In fact, it’s the tight focus on the original movie that gives this game much of its appeal. This feels like a story game as you move from one scene to the next. The corresponding downside of this is that you could find it limits the game’s replayability. Even though gameplay is in reality no more linear than it is in the vast majority of board games, the fact that Planet of the Apes is very obviously organised as a storyboard could make it feel stale after a handful of plays. The endgame scene will always be one of three encounters drawn at random. You may well find the demands of these cards seem arbitrary, leading you to collectively lose the game when you are unable to meet the particular condition revealed at the end. This is a case where, arguably, familiarity with the game might improve play, allowing players to better prepare for the three possible options that they know may be looming ahead of them.
Is this a game to get your stinking paws on?
The components are good quality. The scene and encounter cards are large format and the iconography is straightforward and clear. There are attractive standees representing Taylor, the Apes, the sinking ship and the Statue of Liberty, and you may well find your copy also includes plastic miniatures that can be substituted for each of these. The plastic minis look good but they seem superfluous, and they aren’t referred to in the rules. The publishers have stated that they are only being included in the first edition of the game.
You might have expected that the board for any Planet of the Apes game would incorporate a map but here again the designer has confounded expectations. There is no map, just the ‘fate track’ for recording the relative positions of Taylor, the Apes and the Statue of Liberty, and spaces to lay out the eight scene cards. In a real sense, the board in Planet of the Apes functions more like playing mat.
Because of the design choices made in this game, Planet of the Apes feels more like a solitaire game with the option for co-operative play rather than the other way around. Playing solo, you will probably want to take the option of controlling all four of the Taylor persona, so mechanically it will be the same as a four-player game. The main difference is that it feels more natural for one player to control four aspects of the same character rather than have these split across four players. If you do play Planet of the Apes as a co-operative, be warned that there is nothing built in to the design to guard against an ‘alpha player’ from assuming control. There is a risk that this becomes a solo game by default, with one player taking all the decisions and others merely rolling dice and taking actions on command.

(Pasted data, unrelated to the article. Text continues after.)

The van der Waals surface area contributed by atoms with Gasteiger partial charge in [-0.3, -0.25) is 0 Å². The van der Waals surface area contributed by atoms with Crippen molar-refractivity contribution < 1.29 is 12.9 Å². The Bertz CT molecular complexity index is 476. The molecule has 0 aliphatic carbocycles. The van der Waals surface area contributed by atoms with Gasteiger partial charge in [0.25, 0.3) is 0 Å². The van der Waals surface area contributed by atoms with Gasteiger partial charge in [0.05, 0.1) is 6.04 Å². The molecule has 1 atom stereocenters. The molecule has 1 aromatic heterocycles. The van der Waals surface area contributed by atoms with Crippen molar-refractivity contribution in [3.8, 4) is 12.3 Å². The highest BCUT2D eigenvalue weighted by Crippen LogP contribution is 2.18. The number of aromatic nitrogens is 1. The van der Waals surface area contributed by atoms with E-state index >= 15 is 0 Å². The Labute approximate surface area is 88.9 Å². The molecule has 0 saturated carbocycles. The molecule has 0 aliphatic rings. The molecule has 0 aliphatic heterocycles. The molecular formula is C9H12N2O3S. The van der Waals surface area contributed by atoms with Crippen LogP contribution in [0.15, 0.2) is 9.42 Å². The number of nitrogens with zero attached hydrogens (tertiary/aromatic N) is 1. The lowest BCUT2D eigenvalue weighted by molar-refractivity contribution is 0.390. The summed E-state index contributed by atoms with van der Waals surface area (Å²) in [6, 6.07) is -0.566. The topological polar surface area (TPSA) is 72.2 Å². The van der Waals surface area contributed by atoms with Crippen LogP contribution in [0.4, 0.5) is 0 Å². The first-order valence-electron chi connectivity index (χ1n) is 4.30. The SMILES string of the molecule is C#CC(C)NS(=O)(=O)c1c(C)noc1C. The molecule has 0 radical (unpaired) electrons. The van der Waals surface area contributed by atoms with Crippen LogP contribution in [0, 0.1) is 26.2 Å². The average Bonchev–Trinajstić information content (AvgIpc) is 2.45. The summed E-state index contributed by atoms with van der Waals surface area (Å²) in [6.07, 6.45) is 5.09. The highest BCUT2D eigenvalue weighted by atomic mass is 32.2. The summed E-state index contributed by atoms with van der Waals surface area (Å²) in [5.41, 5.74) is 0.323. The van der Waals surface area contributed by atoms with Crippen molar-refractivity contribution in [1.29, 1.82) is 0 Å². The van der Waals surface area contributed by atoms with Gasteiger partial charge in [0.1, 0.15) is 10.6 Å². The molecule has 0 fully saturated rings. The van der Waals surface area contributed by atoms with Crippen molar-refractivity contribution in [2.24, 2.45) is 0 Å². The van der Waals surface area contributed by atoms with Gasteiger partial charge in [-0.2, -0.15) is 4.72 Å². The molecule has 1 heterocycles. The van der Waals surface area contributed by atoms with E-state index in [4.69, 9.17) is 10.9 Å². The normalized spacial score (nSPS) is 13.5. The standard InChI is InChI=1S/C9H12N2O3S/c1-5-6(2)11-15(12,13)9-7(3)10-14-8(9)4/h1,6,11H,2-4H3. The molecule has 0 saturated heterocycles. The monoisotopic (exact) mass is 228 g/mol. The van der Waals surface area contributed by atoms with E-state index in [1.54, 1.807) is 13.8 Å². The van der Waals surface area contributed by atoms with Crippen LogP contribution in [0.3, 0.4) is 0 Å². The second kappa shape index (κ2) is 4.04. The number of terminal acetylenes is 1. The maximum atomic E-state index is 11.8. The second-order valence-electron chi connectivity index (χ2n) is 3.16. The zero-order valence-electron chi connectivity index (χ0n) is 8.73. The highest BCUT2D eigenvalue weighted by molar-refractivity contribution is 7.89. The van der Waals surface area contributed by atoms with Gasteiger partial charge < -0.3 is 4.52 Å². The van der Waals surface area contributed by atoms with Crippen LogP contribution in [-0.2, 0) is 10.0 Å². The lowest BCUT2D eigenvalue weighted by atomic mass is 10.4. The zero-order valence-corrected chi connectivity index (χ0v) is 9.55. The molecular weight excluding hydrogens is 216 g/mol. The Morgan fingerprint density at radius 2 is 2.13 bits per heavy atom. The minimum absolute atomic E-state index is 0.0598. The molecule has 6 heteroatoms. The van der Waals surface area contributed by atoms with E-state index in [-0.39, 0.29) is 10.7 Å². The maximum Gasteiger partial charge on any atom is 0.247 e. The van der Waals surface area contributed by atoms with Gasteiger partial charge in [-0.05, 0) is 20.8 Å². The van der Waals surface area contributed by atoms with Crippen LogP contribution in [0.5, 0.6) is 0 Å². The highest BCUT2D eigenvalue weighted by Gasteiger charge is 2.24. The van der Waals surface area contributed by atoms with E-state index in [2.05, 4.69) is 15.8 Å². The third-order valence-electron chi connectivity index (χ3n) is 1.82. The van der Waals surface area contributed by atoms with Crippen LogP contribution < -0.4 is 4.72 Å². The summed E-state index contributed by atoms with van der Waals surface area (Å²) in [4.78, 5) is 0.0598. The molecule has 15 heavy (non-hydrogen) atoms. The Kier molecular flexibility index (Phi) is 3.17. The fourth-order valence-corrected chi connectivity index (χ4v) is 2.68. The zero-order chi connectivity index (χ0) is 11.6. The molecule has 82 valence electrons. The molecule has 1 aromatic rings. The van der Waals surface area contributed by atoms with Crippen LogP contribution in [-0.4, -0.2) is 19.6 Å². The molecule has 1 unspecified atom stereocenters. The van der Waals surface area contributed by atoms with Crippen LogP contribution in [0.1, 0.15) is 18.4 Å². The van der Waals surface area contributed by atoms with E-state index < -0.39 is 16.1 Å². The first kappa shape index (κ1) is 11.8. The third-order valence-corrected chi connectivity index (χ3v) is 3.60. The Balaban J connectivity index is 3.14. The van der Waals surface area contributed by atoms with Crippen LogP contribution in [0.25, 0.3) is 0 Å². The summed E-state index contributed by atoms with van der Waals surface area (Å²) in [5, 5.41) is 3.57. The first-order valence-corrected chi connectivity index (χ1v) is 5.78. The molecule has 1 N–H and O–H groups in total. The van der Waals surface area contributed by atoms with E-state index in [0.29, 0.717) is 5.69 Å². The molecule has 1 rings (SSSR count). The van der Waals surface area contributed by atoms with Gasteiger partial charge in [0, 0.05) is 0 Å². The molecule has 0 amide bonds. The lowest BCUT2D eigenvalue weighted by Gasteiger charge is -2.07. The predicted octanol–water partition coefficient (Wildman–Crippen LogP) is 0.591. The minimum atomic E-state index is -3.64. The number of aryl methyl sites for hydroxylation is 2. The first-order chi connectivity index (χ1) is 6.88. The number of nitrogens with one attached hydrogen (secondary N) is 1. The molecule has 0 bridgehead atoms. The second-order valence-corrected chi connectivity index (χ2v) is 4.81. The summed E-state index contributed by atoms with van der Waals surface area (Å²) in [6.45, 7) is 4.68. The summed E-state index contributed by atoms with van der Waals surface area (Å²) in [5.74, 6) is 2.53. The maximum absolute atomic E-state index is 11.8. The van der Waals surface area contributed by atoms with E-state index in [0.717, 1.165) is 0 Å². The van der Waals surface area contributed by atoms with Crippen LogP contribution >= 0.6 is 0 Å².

As co-operative games go, Planet of the Apes falls at the lighter end of the scale, with quite a high luck factor. On the plus side, that does mean it is easy to teach and learn. With the grumbles and gripes it attracted in play, however, I can’t rate it higher than 5/10. Nevertheless, if you’re not put off by the Yahtzee dice mechanic and you’re a fan of the franchise or have a love or nostalgic fondness for the original movie, then this could just be the game for you.
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Selwyn has been playing, collecting and writing about board games for more years than he readily admits to. He has written about and reviewed games for Games & Puzzles, Spielbox and Tabletop Gaming, and his Board's Eye View page on Facebook includes short reviews and commentary on both old and new games.